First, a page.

Thursday, April 03, 2008

Model output for squall line in Alabama


This was Wednesday's (4/2) 18z (1 p.m. CT) GFS output, valid for 1 a.m. Saturday, showing a band of very heavy rain moving through North and Central Alabama. It looks particularly heavy for my area, which is showing the most convection. I will be in Starkville, though, at (of all places) the MSU Southeast Severe Weather Symposium.


This is Wednesday night/Thursday morning's (4/2-3) 0z (7 p.m. CT) GFS output, valid for 1 a.m. Saturday. The convection is not as intense and the line comes in just a little later.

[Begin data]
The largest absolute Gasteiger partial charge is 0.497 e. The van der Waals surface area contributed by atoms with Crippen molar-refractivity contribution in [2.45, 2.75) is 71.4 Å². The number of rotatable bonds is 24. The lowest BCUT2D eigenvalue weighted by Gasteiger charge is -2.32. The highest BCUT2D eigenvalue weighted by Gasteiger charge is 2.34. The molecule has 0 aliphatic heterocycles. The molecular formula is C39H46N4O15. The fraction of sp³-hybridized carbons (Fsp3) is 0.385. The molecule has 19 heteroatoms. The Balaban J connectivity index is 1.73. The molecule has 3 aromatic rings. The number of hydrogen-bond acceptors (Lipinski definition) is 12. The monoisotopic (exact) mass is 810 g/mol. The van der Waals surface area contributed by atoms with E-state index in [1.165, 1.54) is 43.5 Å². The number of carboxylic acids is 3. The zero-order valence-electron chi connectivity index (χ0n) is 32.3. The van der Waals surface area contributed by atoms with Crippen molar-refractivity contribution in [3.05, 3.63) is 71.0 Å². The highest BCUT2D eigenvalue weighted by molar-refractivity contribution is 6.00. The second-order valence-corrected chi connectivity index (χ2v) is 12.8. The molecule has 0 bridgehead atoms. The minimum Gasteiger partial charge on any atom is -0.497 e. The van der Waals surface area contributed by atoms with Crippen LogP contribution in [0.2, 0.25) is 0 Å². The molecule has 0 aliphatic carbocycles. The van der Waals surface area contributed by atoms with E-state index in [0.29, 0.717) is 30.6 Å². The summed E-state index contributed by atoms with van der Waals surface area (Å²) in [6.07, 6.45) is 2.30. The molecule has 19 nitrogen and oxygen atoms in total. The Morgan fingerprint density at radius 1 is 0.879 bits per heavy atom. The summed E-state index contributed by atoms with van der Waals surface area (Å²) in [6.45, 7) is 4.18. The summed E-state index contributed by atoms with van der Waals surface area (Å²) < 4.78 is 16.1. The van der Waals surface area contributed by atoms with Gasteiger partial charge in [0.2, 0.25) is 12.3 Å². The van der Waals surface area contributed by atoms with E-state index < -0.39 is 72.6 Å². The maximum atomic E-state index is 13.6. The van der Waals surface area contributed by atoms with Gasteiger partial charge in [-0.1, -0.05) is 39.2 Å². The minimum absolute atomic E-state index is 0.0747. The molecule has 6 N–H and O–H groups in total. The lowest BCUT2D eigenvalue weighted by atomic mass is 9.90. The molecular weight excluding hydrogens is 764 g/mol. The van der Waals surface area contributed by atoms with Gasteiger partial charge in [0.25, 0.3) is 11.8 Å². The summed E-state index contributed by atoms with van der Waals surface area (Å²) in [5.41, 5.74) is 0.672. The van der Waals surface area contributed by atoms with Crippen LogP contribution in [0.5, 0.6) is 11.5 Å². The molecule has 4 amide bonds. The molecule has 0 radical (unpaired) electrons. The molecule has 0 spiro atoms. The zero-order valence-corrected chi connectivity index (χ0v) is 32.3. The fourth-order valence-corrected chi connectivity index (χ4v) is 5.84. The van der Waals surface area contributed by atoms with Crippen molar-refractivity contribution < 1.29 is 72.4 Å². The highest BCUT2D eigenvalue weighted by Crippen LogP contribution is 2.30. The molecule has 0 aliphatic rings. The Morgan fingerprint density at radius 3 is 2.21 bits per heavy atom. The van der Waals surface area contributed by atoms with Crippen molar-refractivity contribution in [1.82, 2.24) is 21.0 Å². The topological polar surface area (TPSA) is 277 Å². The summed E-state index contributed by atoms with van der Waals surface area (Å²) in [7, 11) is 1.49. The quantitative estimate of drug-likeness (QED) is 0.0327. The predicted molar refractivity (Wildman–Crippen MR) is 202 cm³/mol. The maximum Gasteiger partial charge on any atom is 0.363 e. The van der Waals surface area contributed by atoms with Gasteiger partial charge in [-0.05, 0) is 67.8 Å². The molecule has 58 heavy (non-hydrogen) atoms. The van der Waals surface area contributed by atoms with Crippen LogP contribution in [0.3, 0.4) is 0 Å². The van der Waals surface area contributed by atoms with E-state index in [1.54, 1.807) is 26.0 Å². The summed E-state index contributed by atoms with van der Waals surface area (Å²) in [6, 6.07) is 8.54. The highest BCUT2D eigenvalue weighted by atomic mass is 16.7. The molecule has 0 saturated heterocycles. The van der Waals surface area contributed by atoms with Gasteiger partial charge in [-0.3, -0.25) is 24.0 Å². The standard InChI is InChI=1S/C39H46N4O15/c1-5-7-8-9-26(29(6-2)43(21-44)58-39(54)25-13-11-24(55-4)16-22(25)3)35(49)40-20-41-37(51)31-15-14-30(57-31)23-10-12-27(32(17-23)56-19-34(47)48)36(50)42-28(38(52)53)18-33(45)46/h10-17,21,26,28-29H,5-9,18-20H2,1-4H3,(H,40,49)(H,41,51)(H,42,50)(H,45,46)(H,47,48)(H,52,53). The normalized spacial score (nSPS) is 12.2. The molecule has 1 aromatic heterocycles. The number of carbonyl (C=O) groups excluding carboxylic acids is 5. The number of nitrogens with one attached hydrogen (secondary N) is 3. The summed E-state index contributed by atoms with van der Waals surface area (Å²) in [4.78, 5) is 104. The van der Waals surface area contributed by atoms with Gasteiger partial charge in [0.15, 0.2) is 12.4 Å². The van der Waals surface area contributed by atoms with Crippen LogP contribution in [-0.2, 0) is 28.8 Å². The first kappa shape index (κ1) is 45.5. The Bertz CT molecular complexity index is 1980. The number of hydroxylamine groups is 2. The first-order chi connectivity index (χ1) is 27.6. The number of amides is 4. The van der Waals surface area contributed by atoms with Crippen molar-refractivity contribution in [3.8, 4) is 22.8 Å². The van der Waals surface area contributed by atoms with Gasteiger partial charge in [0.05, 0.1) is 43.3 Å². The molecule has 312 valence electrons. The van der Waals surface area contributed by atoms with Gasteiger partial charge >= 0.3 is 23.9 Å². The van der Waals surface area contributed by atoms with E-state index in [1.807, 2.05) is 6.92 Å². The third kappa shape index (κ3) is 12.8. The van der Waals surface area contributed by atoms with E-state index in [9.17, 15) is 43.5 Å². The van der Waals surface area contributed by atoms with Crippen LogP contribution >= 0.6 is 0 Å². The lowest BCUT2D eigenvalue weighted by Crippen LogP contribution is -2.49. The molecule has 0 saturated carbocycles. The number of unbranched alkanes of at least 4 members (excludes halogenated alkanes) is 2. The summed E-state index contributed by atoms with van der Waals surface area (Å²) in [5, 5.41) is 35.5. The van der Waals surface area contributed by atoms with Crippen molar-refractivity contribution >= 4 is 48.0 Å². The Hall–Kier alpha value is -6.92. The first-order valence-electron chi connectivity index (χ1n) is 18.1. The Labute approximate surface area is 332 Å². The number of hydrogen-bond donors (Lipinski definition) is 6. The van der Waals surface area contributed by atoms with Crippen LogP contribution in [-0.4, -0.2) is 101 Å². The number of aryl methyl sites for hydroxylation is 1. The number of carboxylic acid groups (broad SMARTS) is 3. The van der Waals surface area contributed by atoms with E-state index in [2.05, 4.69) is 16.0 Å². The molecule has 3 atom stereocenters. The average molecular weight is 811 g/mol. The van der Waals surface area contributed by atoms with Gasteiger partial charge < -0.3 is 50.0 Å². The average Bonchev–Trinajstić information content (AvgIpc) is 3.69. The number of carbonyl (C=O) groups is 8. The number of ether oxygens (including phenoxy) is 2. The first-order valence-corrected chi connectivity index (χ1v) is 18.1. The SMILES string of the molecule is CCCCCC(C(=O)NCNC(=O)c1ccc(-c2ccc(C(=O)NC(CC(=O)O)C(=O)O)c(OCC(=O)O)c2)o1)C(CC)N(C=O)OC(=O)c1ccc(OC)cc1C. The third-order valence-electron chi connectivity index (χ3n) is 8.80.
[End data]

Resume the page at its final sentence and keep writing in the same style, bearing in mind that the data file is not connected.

This is Thursday's (4/3) 6z (1 a.m. CT) GFS output, valid for 1 a.m. Saturday.


This is Thursday's (4/3) 12z (7 a.m. CT) GFS output, valid for 1 a.m. Saturday. Each run seems to have gradually reduced the rainfall output.

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The time of greatest concern for tornadic weather, might be the evening hours beginning at 3 p.m. This is when isolated supercells would be forming, if the conditions are favorable. The above image is from today's 12z GFS guidance, effective at 7 p.m. Friday.

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